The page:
Breaking Down Tampa Bay’s Tight Ends


Dec 15, 2013; Tampa, FL, USA; Tampa Bay Buccaneers tight end Timothy Wright (81) reacts after scoring a touchdown during the second half of the game against the San Francisco 49ers at Raymond James Stadium. Mandatory Credit: Rob Foldy-USA TODAY Sports

The Tampa Bay Buccaneers could make a quick turn around in 2014. Bringing in a competent head coach like Lovie Smith is a great start, as is adding a seasoned veteran like Josh McCown under center.

The Bucs could have stopped with those two additions and made major progress, but they didn’t. Instead, they signed Brandon Myers to compete at the tight end position, traded away the disgruntled Mike Williams and drafted two behemoth receiving weapons to make McCown feel more at home (he threw to massive targets in Chicago in 2013).

On top of that, Tampa Bay also will be getting Doug Martin back at full strength and even added versatile running back Charles Sims to beef up their running back depth chart and help in the passing game.

Each position is crucial to Tampa Bay’s success in 2014, but the most interesting one might be the tight end spot, especially for fantasy purposes.

Not only do the Bucs suddenly have four very different options at the position, but they also have ridiculous talent and depth there, as well.

Usually with so much talent and depth, a position gets shrugged off and fantasy football owners pay less attention to it. After all, the last thing anyone wants is to draft someone with too much competition for touches or targets in an offense.

When you start talking about tight ends, that’s the case even more.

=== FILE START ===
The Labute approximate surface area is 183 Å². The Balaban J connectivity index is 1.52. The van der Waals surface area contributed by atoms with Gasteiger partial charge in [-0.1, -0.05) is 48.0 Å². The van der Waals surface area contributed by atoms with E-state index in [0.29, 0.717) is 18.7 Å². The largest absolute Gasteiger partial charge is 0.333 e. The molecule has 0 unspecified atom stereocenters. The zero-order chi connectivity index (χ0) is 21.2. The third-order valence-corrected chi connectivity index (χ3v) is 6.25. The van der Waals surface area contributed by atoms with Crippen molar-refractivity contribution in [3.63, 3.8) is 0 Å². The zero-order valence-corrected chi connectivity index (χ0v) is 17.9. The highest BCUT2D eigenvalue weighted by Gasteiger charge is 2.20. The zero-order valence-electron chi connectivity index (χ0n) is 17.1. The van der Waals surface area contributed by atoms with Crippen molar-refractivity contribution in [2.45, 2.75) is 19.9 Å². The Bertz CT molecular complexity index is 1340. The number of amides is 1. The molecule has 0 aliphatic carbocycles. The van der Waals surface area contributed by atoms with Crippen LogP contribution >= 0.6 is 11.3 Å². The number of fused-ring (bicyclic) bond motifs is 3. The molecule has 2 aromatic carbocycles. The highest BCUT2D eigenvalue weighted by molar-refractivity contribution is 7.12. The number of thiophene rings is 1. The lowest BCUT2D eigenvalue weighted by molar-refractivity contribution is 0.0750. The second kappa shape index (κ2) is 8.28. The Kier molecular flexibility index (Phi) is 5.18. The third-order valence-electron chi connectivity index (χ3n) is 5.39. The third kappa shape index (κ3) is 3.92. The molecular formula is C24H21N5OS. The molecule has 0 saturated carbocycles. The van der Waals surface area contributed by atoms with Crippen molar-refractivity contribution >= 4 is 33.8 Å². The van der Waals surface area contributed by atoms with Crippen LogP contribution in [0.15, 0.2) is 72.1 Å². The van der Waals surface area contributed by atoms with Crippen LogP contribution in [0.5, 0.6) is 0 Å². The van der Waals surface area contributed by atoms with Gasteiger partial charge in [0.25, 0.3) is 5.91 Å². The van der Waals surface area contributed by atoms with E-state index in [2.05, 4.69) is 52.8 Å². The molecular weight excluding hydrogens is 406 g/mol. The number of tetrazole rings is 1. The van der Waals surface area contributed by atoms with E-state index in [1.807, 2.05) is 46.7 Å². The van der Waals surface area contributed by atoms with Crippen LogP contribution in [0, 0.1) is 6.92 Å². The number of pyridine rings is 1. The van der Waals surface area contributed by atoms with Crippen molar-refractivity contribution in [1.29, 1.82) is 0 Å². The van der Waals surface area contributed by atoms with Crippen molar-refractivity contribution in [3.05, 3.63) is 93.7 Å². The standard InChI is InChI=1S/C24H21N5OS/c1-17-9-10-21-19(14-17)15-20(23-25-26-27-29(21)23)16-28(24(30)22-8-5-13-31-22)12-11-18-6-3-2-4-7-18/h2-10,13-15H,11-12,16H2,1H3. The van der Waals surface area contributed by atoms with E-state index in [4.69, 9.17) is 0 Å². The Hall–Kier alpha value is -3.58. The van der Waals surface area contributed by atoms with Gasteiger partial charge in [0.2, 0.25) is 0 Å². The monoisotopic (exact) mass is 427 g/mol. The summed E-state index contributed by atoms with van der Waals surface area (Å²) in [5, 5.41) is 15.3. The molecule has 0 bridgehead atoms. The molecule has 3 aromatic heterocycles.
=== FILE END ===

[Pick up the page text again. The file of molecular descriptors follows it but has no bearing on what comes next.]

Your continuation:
If you’re spending even a middle round pick on a tight end, you want to be sure they have a concrete role. They also have to have natural talent and good surroundings, and a little bit of upside surely doesn’t hurt.

You’re not going to find a cut and dry stud in Tampa Bay at the tight end position right now. It’s too early for that. However, there are a bunch of quality options here on this one team that fantasy owners simply can’t ignore.

Let’s break them all down and see exactly why we need to monitor how this depth chart shakes out for 2014:

Austin Seferian-Jenkins

Seferian-Jenkins looks like the early favorite to start for the Bucs. He’s easily their most talented option even as a rookie and his upside for 2014 and the long-term is gigantic. He brings an elite size/speed package to the table and is a very solid all-around athlete, as well.

There is a ton of downside here, too, however. ASF has had some injury issues, has a bunch of capable bodies behind him and is an offense that figures to be a run-first unit. Oh, and he’s still a rookie. Rookie tight ends rarely light up the league and while he surely has the talent to defy that logic, it’s not really likely.